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First drive: Subaru Liberty evolution

Plenty of appeal: The Liberty has lost none of the driving appeal that separates its predecessor from many of its characterless rivals.

Subaru's much lauded Liberty is evolved, improved and here in September

27 May 2003

By GAUTAM SHARMA in JAPAN

SUBARU'S all-new Liberty, unveiled to the international motoring press in Japan last week, will have some big shoes to fill when it goes on sale here in September.

It was the first generation Liberty, launched in 1989, that pulled the Japanese car-maker out of the slump it was in at the time. The Liberty was a bigger, better car than its forebears and was largely responsible for reinventing the brand's perception in the eyes of the public.

The second and third generation cars - launched in 1995 and 1998/99 respectively - raised the bar again, making the Liberty a credible rival for entry level European prestige sedans.

Along with the Impreza and Forester, the Liberty has enabled Subaru to more than triple its local sales in the past seven years. The fourth generation Liberty has the task of maintaining the sales momentum of its ancestors - and its on-paper credentials suggest it has every chance of doing that.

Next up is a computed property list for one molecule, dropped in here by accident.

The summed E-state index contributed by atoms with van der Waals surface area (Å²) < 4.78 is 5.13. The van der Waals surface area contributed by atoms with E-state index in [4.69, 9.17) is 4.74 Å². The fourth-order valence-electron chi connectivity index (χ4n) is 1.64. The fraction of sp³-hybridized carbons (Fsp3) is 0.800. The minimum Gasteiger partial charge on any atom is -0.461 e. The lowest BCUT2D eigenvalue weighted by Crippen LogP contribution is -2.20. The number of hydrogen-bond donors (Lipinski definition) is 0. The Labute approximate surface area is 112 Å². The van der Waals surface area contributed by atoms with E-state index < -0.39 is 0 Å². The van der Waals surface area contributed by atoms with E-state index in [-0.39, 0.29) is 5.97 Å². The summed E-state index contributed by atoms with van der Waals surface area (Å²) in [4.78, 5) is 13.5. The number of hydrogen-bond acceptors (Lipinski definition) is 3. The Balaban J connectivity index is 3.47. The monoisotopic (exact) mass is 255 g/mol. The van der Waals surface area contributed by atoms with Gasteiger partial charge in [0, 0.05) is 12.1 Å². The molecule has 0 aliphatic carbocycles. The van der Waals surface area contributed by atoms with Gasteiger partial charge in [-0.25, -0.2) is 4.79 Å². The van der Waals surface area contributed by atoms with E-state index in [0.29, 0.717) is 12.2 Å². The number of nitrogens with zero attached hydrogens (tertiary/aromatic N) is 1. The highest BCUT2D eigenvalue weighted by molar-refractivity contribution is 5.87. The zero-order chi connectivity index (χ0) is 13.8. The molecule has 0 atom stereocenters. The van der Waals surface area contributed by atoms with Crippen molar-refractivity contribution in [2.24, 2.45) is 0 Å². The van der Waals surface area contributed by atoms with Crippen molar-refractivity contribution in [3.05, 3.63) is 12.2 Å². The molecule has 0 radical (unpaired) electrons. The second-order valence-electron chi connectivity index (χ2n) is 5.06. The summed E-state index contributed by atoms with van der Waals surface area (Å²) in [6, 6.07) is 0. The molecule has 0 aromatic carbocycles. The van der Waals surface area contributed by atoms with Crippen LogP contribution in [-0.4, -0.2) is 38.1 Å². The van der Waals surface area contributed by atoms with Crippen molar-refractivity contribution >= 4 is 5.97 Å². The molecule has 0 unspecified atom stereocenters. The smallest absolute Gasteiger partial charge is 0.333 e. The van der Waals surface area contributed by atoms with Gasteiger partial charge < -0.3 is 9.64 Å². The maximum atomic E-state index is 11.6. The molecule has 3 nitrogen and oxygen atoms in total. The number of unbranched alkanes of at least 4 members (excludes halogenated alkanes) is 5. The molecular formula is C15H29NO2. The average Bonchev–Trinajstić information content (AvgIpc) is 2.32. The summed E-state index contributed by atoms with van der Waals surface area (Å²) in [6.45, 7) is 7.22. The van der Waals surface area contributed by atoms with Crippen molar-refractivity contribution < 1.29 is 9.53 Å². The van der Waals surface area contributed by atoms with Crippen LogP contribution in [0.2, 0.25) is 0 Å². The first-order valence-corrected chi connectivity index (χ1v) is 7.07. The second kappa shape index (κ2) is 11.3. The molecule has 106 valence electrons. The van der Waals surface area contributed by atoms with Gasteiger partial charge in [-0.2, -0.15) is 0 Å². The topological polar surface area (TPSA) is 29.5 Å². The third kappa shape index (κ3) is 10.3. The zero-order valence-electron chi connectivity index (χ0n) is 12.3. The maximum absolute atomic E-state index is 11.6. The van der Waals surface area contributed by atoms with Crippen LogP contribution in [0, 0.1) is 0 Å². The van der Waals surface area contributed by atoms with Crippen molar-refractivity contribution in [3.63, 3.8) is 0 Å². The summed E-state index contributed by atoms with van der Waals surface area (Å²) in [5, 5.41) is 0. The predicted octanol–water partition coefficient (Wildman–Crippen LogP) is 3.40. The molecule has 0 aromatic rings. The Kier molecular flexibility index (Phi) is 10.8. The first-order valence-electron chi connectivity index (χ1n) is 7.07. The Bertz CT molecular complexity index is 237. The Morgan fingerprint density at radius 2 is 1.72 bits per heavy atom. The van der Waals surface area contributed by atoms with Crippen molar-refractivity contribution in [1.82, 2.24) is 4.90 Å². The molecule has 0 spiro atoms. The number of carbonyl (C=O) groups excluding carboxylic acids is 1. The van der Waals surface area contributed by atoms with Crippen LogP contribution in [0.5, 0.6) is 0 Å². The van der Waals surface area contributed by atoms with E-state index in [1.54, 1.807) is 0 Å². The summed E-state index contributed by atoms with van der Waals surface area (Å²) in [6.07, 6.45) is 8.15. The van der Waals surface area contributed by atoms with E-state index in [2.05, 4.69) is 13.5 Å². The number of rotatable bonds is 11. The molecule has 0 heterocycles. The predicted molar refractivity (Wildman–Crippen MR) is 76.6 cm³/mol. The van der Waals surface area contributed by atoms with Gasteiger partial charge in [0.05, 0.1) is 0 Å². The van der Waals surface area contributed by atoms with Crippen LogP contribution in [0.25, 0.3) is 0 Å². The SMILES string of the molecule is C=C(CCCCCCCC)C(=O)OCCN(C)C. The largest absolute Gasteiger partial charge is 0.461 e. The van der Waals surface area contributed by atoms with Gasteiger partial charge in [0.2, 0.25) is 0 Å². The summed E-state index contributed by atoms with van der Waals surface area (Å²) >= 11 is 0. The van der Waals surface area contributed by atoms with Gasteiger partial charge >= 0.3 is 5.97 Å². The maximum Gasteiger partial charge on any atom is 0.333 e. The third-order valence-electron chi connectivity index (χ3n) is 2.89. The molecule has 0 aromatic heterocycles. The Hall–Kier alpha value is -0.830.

Although only 10 per cent of its components have been carried over from its predecessor, the newcomer adheres to the elements that have made the current model a hit with buyers. Company executives say maintaining the Liberty's appeal as a driver's car was a key priority.

Australian-spec cars will be offered with a choice of three engines - a 2.0-litre SOHC four-cylinder, a 2.5-litre SOHC unit and a turbocharged 2.0-litre powerplant. All three engines will be available in both sedan and wagon variants. Japanese buyers can opt for a 2.0-litre DOHC engine, but this unit is not suited to our low-grade fuel so we won't see it.

Whereas the turbo model in the current Liberty line-up is known as the B4, the blown versions in the new line-up will be dubbed GT. What's more, the B4's twin-turbo set-up has been ditched in favour of a single turbo - a twin-scroll titanium device that minimises lag.

Transmission choices comprise a five-speed manual and four-speed auto in non-turbo versions, while the force-fed variants will be offered with the choice of a five-speed manual or five-speed auto. The latter features a sequential shift mode.

Naturally-aspirated models will ride on 17-inch alloys, while turbo versions will ride on 18-inchers wrapped in 45 series rubber.